tl;dr: I would be eternally grateful if you would help me find a way to hold a trimmed down OEM i7 cooler against a socket 478 Pentium 4. The kludgier the better.
I recently found myself in need of a living room computer. Into my spare parts box I dove, and out I emerged, victorious, with 2.8 hyperthreaded GHz of Pentium 4 glory, an Intel D865PERL board, 2 GB of DDR400 memory, and an AGP NVIDIA FX5200 256MB. Not having a spare case, and not really wanting one cluttering up my apartment's living area, I kludged those parts together with a no-name power supply and DVD-ROM, along with an ethernet card (the origins of which are an absolute mystery to me) and an old 250GB hard drive, then kludged all that onto an old cork board with push pins and zip ties. It's been quite the conversation piece so far:
The monitor runs at 1024x768 and is old enough that when bought, LCD displays were a new thing.
Nailed to the wall, hidden behind the screen, are a old set of "iPod speakers" the kind with the integrated dock that chews up 4 AA batteries in about 30 minutes. Fortunately, they have an auxiliary input, and work much better with the AC adapter.
Total cash outlay so far: $0.00
The first problem to emerge was an intermittent but obnoxious loud buzzing sound. The culprit turned out to be this VGA fansink:
The fansink was cool to the touch, so back into my parts box I went, where I pulled a socket 775 board with lightning damage that was rescued from a system left by my complex's dumpster. A little work with pliers and vice grips, and I had successfully liberated an appropriately sized heatsink.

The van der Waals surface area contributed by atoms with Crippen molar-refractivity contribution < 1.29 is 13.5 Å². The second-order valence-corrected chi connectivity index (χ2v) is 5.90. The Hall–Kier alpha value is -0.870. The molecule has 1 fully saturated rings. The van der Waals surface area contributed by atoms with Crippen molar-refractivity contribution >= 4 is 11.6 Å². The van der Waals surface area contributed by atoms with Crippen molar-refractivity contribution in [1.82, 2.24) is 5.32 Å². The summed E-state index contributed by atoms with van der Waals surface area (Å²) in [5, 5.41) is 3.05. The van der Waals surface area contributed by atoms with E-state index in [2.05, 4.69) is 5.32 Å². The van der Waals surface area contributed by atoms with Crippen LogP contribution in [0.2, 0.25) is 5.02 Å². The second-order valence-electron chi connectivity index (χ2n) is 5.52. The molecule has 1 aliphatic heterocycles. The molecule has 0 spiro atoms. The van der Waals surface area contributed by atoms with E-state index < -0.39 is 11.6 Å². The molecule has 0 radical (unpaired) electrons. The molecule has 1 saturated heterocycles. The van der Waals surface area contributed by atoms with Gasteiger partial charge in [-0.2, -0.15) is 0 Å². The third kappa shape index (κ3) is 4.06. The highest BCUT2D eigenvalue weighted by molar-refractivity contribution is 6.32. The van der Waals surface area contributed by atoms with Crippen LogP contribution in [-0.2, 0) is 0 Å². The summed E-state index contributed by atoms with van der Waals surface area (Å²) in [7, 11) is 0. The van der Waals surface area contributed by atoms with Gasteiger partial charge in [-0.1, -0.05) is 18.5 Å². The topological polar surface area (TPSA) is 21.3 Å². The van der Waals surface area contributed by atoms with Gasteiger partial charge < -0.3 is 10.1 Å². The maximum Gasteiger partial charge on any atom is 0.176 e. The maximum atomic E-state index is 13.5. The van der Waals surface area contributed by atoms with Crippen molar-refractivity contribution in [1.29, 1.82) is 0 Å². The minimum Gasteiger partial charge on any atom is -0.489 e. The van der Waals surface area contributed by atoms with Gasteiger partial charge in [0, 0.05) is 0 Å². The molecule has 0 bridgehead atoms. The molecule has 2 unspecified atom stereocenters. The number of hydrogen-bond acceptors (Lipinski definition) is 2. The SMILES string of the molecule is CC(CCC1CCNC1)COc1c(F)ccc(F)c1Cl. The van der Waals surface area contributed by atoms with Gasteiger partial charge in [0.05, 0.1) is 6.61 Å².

Holy exploding northbridge batman!
The missing piece of the northbridge chip was fused with the bottom of the heatsink. I resorted to a hammer and chisel to get it off.
It gouged horrifically.
I did not fix it.
Still seems to work alright with some new TIM though. Pin spacing was even correct.
Here is where I'm looking for your help. The CPU fan runs at over 3000 RPM, and is now the loudest component in a system designed to run essentially all the time in my primary living space, right at head level. It's actually quieter than you would expect, but not quiet enough. Now, I recently installed a Corsair H60 in my primary system, which leaves me with this OEM i7 cooler available:
The cooler visible in the background is also available. It's another pull from the lightning damaged system. I know nothing about it other than that it fits socket 775 and it's made by Cooler Master. Not even the model. The i7 cooler's 130W TDP is massively overkill for the 70W Northwood core P4, so I'm hoping to get a double header of reduced noise and some of the overclocking that I seem to remember P4s being known for in their day. The problem is that this is where it needs to go:
I'm an engineering student, and have access to a machine shop, so I can cut a hunk off of the heatsink to clear the capacitor bank, but I have no promising ideas for how to actually hold the cooler against the board, and I really don't want to remove the square black plastic anchor for the OEM unit until I have a sure solution. Anyone here have any ideas?